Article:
Exactly. Why make it public? If the point was to think more clearly by putting it in writing, make a private journal. I ran a rather successful personal blog and, although I started it not...

      Exactly. Why make it public? If the point was to think more clearly by putting it in writing, make a private journal. I ran a rather successful personal blog and, although I started it not intending to reveal anything too private, over time, I ended up gradually opening up until the point where there's now things on the internet that I'd very much like to remove, but can't. I let myself fall into the trap of "one detail doesn't matter" until the sum of details is rather more personal than I'd like to publish to the general public.

      I also ran a less personal blog that was even more successful. I didn't do it to gain connections or money, I did it for fun. But in the end it became a stress factor, and I was never able to leverage it into any gains to my economy or career. I wouldn't take it back, because I enjoyed it and I think I provided value to a lot of people. If I could have a do-over, I wouldn't not do it, but would I want to do it again? I've had a couple of years without blogging after a decade of doing so quite successfully, and I don't see why I would want to start again. I'd have to have a plan to make sure I could actually benefit from it more materially than I did.

      7 votes
    2. Akir
      Link Parent
      That's exactly what I was thinking. Journaling has the added benefit of there being no way for you to accidentally publish information that can be used to aid in identity theft.

      That's exactly what I was thinking. Journaling has the added benefit of there being no way for you to accidentally publish information that can be used to aid in identity theft.

      3 votes
  4. [2]
    Archimedes
    Link
    It's a great idea but feels impossible for me to stick to longer than a couple of weeks, especially when I feel like I need to produce something unique (to me). The only things I tend to stick to...

    It's a great idea but feels impossible for me to stick to longer than a couple of weeks, especially when I feel like I need to produce something unique (to me). The only things I tend to stick to involve interaction with others, otherwise I just lose steam.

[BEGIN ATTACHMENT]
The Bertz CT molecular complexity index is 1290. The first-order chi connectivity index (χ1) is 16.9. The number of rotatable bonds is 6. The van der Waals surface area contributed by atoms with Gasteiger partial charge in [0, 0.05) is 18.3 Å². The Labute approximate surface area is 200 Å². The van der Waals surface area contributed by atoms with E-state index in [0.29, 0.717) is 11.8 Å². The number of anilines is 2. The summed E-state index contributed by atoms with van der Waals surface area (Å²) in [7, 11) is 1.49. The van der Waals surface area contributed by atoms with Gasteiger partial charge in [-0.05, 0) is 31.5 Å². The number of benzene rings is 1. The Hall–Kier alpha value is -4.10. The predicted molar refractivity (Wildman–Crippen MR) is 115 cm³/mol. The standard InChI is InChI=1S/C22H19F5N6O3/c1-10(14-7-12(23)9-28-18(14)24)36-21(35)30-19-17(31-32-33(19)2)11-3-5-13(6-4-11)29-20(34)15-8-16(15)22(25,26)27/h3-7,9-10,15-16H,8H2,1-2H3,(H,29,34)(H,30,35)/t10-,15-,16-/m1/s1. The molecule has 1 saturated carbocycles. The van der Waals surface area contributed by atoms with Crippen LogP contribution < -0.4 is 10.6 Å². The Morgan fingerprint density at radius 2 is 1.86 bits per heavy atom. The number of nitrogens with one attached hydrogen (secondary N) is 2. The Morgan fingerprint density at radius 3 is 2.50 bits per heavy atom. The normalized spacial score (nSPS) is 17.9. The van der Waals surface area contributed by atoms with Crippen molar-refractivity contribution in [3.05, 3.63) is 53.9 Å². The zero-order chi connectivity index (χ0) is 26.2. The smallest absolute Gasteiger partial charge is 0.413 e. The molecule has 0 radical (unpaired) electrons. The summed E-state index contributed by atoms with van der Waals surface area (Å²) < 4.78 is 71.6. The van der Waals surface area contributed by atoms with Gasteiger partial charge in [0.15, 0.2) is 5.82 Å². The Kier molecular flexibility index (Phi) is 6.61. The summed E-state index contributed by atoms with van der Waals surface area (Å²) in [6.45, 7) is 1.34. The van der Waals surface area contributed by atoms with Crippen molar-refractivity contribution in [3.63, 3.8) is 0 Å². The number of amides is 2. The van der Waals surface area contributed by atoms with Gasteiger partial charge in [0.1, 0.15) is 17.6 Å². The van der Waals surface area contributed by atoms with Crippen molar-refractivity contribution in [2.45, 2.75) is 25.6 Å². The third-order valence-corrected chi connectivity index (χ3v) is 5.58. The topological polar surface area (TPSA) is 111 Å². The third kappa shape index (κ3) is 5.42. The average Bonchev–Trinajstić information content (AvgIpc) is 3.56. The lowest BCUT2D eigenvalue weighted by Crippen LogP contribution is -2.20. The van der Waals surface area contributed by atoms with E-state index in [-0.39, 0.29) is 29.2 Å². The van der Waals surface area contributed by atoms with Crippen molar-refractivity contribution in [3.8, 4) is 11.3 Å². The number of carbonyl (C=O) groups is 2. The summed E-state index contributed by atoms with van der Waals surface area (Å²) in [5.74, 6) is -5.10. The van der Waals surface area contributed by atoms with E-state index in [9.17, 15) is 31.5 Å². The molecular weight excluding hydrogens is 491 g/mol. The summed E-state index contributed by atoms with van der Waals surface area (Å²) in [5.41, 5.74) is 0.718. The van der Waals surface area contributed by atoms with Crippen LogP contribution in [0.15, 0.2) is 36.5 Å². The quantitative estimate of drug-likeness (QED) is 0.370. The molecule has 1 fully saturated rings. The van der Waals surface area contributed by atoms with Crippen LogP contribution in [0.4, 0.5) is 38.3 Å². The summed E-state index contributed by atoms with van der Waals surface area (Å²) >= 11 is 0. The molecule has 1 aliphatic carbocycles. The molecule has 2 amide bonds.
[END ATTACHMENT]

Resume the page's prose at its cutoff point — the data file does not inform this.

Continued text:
5 votes
    1. hook
      Link Parent
      No need to keep shoveling out content on a regular schedule. Write when you feel like it.

      No need to keep shoveling out content on a regular schedule. Write when you feel like it.

      5 votes
  5. welly
    Link
    A ran a photography blog for years, which had a strong following in the niche area of photography I used to blog about (large format, traditional photography). It gave me the opportunity to meet...

    A ran a photography blog for years, which had a strong following in the niche area of photography I used to blog about (large format, traditional photography). It gave me the opportunity to meet and work with some very highly reknowned and respected photographers in that particular area of photography which is something I never expected when I started the blog. I no longer run it but have been thinking about starting blogging again, on a different subject, as I did enjoy writing even though I'm certainly not from a journalism background. It's a fairly easy creative outlet as all you need is a laptop/tablet/desktop computer (or even just a pen and notepad).

    As an aside, this guy's "Why You Should Join Twitter Right Now" post doesn't give any reasons why you should join twitter right now.

    3 votes
  6. HanakoIsBestGirl
    Link
    A journal / diary seems a lot more convenient, private and allows you to be more honest

    A journal / diary seems a lot more convenient, private and allows you to be more honest

    1 vote